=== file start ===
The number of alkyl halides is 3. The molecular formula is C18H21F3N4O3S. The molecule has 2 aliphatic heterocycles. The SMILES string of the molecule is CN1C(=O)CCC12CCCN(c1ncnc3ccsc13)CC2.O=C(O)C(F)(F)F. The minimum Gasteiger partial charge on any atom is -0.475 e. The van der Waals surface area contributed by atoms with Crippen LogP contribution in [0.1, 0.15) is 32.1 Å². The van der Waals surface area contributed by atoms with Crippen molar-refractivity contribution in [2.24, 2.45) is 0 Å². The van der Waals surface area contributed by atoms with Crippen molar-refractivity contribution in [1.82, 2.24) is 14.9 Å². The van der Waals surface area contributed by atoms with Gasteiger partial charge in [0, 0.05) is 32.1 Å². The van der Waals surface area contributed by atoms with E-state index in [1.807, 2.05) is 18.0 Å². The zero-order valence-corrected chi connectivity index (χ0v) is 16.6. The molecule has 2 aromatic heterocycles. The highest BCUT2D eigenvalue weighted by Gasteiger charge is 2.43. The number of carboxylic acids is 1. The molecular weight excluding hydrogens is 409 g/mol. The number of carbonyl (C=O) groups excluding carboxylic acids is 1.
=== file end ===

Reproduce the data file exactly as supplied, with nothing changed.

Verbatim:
The number of alkyl halides is 3. The molecular formula is C18H21F3N4O3S. The molecule has 2 aliphatic heterocycles. The SMILES string of the molecule is CN1C(=O)CCC12CCCN(c1ncnc3ccsc13)CC2.O=C(O)C(F)(F)F. The minimum Gasteiger partial charge on any atom is -0.475 e. The van der Waals surface area contributed by atoms with Crippen LogP contribution in [0.1, 0.15) is 32.1 Å². The van der Waals surface area contributed by atoms with Crippen molar-refractivity contribution in [2.24, 2.45) is 0 Å². The van der Waals surface area contributed by atoms with Crippen molar-refractivity contribution in [1.82, 2.24) is 14.9 Å². The van der Waals surface area contributed by atoms with Gasteiger partial charge in [0, 0.05) is 32.1 Å². The van der Waals surface area contributed by atoms with E-state index in [1.807, 2.05) is 18.0 Å². The zero-order valence-corrected chi connectivity index (χ0v) is 16.6. The molecule has 2 aromatic heterocycles. The highest BCUT2D eigenvalue weighted by Gasteiger charge is 2.43. The number of carboxylic acids is 1. The molecular weight excluding hydrogens is 409 g/mol. The number of carbonyl (C=O) groups excluding carboxylic acids is 1.